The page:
Khodorkovsky stayed put. He was feeling good – the price of oil, which in 1998 had fallen to its lowest level since 1973, was on its way back up – and he had a lot to do. In July 2000, he attended the famous meeting of top business leaders with Putin, at which Putin offered a deal: if the oligarchs stayed out of politics – something Gusinsky and Berezovsky had notably failed to do – the government would refrain from revisiting questions over loans-for-shares and the other privatisations of the 1990s. It’s unclear what Khodorkovsky took away from the meeting, because in the next three years he seemed to do exactly what Putin had warned against. On the model of George Soros’s Open Society programme, which was being pushed out of Russia, he took over the mantle of financing arts and education with his Open Russia foundation, and on the model of Gusinsky he started doing what he could to finance independent media. Open Russia arranged seminars outside Moscow on writing, reporting and institution-building, in the hope of creating the beginnings of a civil society.
At the same time, Khodorkovsky remained an aggressive businessman, furthering his interests in the Duma and the Kremlin; he also gave money to various political parties, including the Communists. Above all, though, he turned Yukos into a powerful, modern oil giant. He took the company public on the London Stock Exchange and dramatically improved its accounting practices. He brought in Western experts to work the oilfields, improving production techniques. He also worked, both for his own sake and the company’s, on his public image. Khodorkovsky’s Menatep, even more than other Russian banks, had become a pariah in the West after 1998, and between 2000 and 2003 he spent millions on public relations, and it worked. By 2003, Yukos had surpassed Lukoil as Russia’s biggest oil producer; its market capitalisation stood at more than $20 billion. Forbes estimated Khodorkovsky’s personal fortune at around $4 billion, making him Russia’s richest man – and on top of all that Yukos was paying more taxes into the Russian treasury than just about anyone else.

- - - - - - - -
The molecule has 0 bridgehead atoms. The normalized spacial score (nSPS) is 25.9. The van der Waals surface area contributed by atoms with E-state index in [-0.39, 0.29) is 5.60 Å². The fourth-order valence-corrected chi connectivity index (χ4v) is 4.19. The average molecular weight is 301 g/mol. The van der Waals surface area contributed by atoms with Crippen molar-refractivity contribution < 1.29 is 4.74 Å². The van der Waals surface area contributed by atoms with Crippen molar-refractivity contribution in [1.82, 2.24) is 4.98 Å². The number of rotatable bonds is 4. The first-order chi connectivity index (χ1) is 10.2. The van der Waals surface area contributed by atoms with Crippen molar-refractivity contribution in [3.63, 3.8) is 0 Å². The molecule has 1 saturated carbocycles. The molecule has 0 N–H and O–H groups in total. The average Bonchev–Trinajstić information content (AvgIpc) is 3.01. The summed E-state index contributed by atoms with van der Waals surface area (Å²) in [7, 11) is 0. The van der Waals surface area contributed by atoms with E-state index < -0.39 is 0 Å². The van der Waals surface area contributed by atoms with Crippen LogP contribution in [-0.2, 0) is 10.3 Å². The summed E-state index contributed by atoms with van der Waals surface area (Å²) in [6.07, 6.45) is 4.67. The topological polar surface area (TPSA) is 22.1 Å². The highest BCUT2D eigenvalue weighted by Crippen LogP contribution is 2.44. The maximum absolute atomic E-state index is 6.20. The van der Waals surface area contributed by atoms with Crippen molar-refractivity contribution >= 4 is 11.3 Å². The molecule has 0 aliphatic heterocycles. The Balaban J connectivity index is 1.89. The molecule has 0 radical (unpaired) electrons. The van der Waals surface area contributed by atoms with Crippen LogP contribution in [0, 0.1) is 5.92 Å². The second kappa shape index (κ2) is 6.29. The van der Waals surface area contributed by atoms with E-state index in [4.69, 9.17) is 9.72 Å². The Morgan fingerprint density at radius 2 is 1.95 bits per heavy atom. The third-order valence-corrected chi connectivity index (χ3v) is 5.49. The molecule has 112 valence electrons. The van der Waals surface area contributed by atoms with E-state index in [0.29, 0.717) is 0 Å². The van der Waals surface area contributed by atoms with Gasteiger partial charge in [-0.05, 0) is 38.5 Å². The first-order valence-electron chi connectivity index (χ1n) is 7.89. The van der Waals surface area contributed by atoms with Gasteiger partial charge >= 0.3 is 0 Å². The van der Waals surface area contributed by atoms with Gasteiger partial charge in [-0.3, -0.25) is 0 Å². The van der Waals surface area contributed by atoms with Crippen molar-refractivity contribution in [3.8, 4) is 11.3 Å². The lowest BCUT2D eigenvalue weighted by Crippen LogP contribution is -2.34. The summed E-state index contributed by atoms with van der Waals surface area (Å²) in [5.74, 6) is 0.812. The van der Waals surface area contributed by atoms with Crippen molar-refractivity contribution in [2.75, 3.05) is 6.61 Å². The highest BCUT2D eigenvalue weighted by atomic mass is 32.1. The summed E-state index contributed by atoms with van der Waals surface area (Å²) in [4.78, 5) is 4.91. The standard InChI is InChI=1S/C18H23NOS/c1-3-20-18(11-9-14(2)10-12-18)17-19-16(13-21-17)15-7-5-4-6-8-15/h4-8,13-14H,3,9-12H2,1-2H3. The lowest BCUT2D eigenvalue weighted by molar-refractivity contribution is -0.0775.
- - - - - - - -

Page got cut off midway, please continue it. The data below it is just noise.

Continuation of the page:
He seemed to be moving in the direction Russia wanted to be moving: back into the club of advanced nations, rather than the club of basket-case states that lost wars to tiny mountain republics and periodically defaulted on their foreign debts. But somehow Khodorkovsky took it all too far, or too seriously. As Richard Sakwa describes in voluminous detail in his book on the Yukos affair, Khodorkovsky began trying to break the government monopoly on oil pipelines, planning an independent Yukos pipeline to China; and he also began negotiating a huge share swap, in essence a merger, with either ExxonMobil or ChevronTexaco. He began, in short, to believe his own press. ‘Khodorkovsky,’ one very sceptical American financier told me, ‘was the only one of the oligarchs who forgot that he was an oligarch, that is, a crook. He decided that because he’d stopped stealing from the company that he was a great businessman, a builder of value! The other oligarchs, when they saw the fuzz, knew they should run. But Khodorkovsky forgot.’